At the very least, that would complicate the security planning of state visits by President Obama to Muslim countries, because the very act of protecting him would be sinful for Islamic security guards. More broadly, most citizens of the Islamic world would be horrified by the fact of Senator Obama’s conversion to Christianity once it became widely known — as it would, no doubt, should he win the White House. This would compromise the ability of governments in Muslim nations to cooperate with the United States in the fight against terrorism, as well as American efforts to export democracy and human rights abroad.

I doubt our efforts to fight the war on terrorism and export democracy and human rights (he must be kidding about that, really) could get any more "complicated" than they are.


Perhaps Michael Gerson has suffered a twinge of guilt at his recent behavior (see previous posts).  Now has has stepped away from making an affirmative claims himself.  Instead, he puts such views in the mouths of the average American.  Such a person nearly always seems to confirm what the pundit himself or herself thinks.  The Average American finds all of punditry in re flag pan to be so revealing about Obama.  It just wasn't so much nonsense an obsessed press could not get past.  

The issue of the lapel flag pin is a good illustration. Obama's explanation for its absence — that it had become a "substitute" for "true patriotism" in the aftermath of Sept. 11 — is perfectly rational. For a professor at the University of Chicago. Members of the knowledge class generally find his stand against sartorial symbolism to be subtle, even courageous. Most Americans, I'm willing to bet, will find it incomprehensible after 20 additional explanations, which are bound to be required. A president is expected to be a patriotic symbol himself, not the arbiter of patriotic symbols. He is supposed to be the face-painted superfan at every home game; to wear red, white and blue boxers on special marital occasions; to get misty-eyed during the most obscure patriotic hymns.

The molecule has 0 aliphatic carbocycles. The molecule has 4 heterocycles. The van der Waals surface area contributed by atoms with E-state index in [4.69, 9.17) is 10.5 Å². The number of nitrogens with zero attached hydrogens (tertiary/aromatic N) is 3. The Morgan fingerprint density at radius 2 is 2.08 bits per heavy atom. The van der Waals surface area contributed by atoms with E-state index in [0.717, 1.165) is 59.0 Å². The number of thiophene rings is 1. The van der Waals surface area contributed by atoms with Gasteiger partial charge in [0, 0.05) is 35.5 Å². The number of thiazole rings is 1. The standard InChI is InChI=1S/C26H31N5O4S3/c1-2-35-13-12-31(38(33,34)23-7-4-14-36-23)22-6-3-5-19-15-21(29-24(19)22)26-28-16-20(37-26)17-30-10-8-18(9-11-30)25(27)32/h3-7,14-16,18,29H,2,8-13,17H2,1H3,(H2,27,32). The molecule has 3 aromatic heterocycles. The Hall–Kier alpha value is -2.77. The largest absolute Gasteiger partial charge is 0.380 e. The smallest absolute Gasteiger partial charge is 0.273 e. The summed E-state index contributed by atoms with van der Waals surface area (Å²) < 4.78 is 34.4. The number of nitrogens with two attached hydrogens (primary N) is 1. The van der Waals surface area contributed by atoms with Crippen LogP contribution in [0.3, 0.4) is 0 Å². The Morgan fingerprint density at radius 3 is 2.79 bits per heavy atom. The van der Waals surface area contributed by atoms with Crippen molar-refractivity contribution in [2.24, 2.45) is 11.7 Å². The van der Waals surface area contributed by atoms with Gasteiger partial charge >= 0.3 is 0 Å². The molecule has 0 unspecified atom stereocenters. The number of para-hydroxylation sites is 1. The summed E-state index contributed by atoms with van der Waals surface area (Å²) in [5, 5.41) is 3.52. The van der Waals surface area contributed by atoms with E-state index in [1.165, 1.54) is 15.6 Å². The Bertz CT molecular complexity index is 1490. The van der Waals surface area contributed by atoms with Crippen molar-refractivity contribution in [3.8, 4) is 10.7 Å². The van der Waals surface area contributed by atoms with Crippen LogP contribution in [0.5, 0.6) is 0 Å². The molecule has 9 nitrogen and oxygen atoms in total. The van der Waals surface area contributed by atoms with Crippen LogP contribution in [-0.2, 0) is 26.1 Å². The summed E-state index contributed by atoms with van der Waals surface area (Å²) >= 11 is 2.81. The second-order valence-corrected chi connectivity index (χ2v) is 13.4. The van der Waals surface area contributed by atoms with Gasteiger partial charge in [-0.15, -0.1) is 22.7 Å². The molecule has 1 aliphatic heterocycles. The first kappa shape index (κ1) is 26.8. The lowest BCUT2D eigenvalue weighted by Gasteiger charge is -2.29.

The problem here is not that Obama is unpatriotic — a foolish, unfair, destructive charge — but that Obama has declared himself superior to an almost universal form of popular patriotism. And this sense of superiority, revealed in case after case, has political consequences, because the Obama narrative reinforces the Democratic narrative. It is now possible to imagine Obama at a cocktail party with Kerry, Al Gore and Michael Dukakis, sharing a laugh about gun-toting, Bible-thumping, flag-pin-wearing, small-town Americans.

Now that strikes me as absolutely snobby–even if he says it's snobby, it's still snobby.  What's worse is that it doesn't make any attempt to support it's broad empirical generalizations with facts about how real Americans feel about flag pins and the President "embodying" patriotism.  Perhaps–just a suggestion without empirical basis (I'm a philosopher, I don't need facts)–real Americans have had enough of that.